Fear of the military: a Turkish genetic imprint
We have yet to be delivered from this fear of the military. There has been something odd in the air in Ankara for several days now: “If İlker Başbuğ is arrested, the force commanders will resign.” “The Turkish Armed Forces cannot maintain its quietude over Başbuğ’s arrest, something will certainly follow.”
These rumors have been circulating in nearly every quarter, and not just among media circles, business people or universities. The arrest of a chief of General Staff, though retired, was such an unusual development that the military would surely have reacted.
This fear or expectation has been imprinted on our genetic codes. We cannot lash out and question the military’s reaction or inquire about the alleged significance of a mass resignation by the force commanders. We still have difficulty internalizing the civilian authorities’ empowerment over the military.
We turn a blind eye to the transformation Turkey has undergone. We still do not bother to take personal responsibility to claim democracy. We expect political authorities to fulfill that function.
İlker Başbuğ had attended my television program “32nd Day” last September. We had met and talked a few times for that reason. He was deeply vexed in those times. The apprehension of his closest brothers in arms (his subordinates) pending trial in the Internet Memorandum case was the source of his troubles. He frequently reiterated he was ready to testify.
Allegations he had abandoned his comrades in arms served merely to ratchet up his incubus. The strain intensified even further when his subordinates indicated they had just been following orders from their commander, as if they were giving Başbuğ away.
He knew his door was someday going to be knocked upon, but he had not expected to be apprehended in the least bit. He was massively confident: “I am not the one who initiated the Internet sites that were established to combat reactionism. To the contrary, I had these [sites] shut down,” he had said, making his case by citing precise dates.
Başbuğ had always appeared before us with a pro-democracy narrative, whether it was during his service as the General Staff’s second in command, or his term as Turkey’s chief of General Staff. On the other hand, he also ended up being the one chief of staff who lashed out the hardest during the Ergenekon and Balyoz trials.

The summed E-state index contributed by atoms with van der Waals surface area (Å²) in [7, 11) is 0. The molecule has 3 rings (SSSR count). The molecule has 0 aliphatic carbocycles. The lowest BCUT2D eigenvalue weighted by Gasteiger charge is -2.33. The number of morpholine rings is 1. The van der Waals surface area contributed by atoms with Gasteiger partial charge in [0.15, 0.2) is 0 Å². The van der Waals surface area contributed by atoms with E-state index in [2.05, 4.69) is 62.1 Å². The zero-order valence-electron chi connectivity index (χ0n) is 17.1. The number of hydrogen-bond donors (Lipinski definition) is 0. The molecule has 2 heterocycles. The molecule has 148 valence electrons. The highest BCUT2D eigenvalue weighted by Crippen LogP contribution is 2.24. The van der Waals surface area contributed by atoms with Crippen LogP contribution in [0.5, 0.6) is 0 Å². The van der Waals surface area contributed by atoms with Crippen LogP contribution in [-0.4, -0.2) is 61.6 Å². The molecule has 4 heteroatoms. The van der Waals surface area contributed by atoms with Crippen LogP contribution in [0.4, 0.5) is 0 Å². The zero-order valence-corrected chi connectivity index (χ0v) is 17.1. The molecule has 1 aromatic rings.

[HH] The websites were a product of the Feb. 28 intervention
The establishment of these websites by the General Staff had been authorized in 1999 by former Prime Minister Bülent Ecevit during his term in office. The goal was to combat “separatist forces.” The General Staff launched 44 Internet sites to this effect. Websites to “combat reactionism” were also included in the package, however, along with anti-terrorism sites. No one objected.
Nonetheless, things took an entirely different turn starting from 2003. Once the Justice and Development Party (AKP) acceded to power, the news articles on these websites began targeting the government. Psychological warfare was clearly in the works.
Former Gen. Başbuğ, who was appointed chief of General Staff in 2009, had requested the closure and modification of the websites in question. The unfortunate accusations publicly directed against Başbuğ, such as “leading a terrorist organization” or “establishing a gang,” bear no plausibility.
Why would a suspect be arrested? Because there is a risk the suspect could try to run away or tamper with evidence? Just as it is out question for Başbuğ to run away, however, sufficient evidence has also been gathered, nullifying the possibility of tampering with it. Surely, the judiciary got ensnared in its own trap.
The court was forced to order Başbuğ’s apprehension, as it would appear strange if he were to be released while his subordinates remained under arrest. We shall never break this vicious cycle unless the disgraceful practice of arresting pending trial comes to an end.
It is highly significant for people to see that a chief of staff could also be arrested in this country and called to account for their actions. This is a rule of democracy and rightly so. The parties responsible for this freak show are none other than political authorities who just do not want to fix the situation. They either need to tell us why or take the necessary steps forward.